NEW YORK, May 1 (Reuters) - Oil prices eased off 2015 highs on Friday after Iraq said its crude oil exports hit a record in April, and on pressure from a stronger dollar.
Both Brent and U.S. crude settled well above intraday lows, supported by data showing another slip in drilling rig activity and news of a shut gasoline-making unit in Venezuela.
Venezuela's 645,000 barrel-per-day (bpd) Amuay refinery has halted its catalytic cracking unit for maintenance, helping U.S. RBOB gasoline and ultra-low sulfur diesel (ULSD) futures post higher settlements on the first day of trading with June contracts in front-month position.
June Brent crude fell 32 cents to settle at $66.46 a barrel, after falling to $65.52 and having earlier matched Thursday's 2015 peak of $66.93. Brent jumped 21 percent in April.
U.S. June crude fell 48 cents to settle at $59.15, after hitting a 2015 high of $59.90 and recovering from a $58.32 intraday low. U.S. crude futures gained 25 percent last month.
Trading volume was thinned as some major markets were closed for the May Day holiday.
Friday's pullback was initially sparked by news that Iraq's oil exports rose in April to a record 3.08 million bpd from 2.98 million bpd in March, which served as a reminder of ample supply in the market.
OPEC supply in April rose to its highest in more than two years at 31.04 million bpd, according to a Reuters survey.
"What is driving prices these days is less physical markets, which remain very weak, but more expectations of future tightening," said Amrita Sen, chief oil analyst at Energy Aspects.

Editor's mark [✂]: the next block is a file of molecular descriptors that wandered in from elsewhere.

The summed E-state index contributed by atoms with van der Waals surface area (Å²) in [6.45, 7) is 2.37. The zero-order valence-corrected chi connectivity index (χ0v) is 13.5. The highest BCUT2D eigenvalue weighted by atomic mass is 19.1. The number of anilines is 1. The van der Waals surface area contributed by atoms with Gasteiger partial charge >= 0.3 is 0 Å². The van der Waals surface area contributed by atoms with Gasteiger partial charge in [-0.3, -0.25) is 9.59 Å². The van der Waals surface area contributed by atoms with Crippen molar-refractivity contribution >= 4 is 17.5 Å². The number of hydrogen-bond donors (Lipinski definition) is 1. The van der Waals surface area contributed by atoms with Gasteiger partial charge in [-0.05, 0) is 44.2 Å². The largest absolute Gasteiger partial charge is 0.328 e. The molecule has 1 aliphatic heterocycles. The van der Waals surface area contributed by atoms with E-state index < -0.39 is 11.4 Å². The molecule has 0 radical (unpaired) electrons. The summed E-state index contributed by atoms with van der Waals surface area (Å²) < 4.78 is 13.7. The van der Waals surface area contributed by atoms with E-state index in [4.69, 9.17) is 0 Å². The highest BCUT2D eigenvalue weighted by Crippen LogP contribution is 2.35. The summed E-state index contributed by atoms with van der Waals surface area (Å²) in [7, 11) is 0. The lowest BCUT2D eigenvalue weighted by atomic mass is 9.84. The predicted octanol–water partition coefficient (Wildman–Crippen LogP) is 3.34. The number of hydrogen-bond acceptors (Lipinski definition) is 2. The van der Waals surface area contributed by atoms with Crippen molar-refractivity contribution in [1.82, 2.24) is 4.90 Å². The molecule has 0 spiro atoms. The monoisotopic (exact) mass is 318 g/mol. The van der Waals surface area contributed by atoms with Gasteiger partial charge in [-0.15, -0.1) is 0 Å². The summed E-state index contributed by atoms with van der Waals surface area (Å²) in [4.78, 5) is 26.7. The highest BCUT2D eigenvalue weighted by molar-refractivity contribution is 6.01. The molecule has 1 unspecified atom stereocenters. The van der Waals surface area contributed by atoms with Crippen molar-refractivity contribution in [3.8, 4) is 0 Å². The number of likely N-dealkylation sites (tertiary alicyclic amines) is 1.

Despite a sharp drop in U.S. shale drilling in recent months, there have been few signs that a global supply glut is easing.
Oil services firm Baker Hughes Inc said on Friday that U.S. drilling activity fell by 24 rigs this week, fewer than the 31 rigs idled last week.
"If markets don't tighten as quickly as people are expecting, the sell-off can be large," Sen said.
The U.S. dollar index was on pace for its biggest gain in more than two weeks, up off a two-month low on signs that the U.S. economy may be stabilizing after a soft patch.
The stronger dollar helped pressure several dollar-denominated commodities, including oil.
(Additional reporting by Ron Bousso in London and Aaron Sheldrick in Tokyo; Editing by David Evans, Bernadette Baum, Richard Chang and Andrew Hay)
Copyright 2017 Thomson Reuters. Click for Restrictions.
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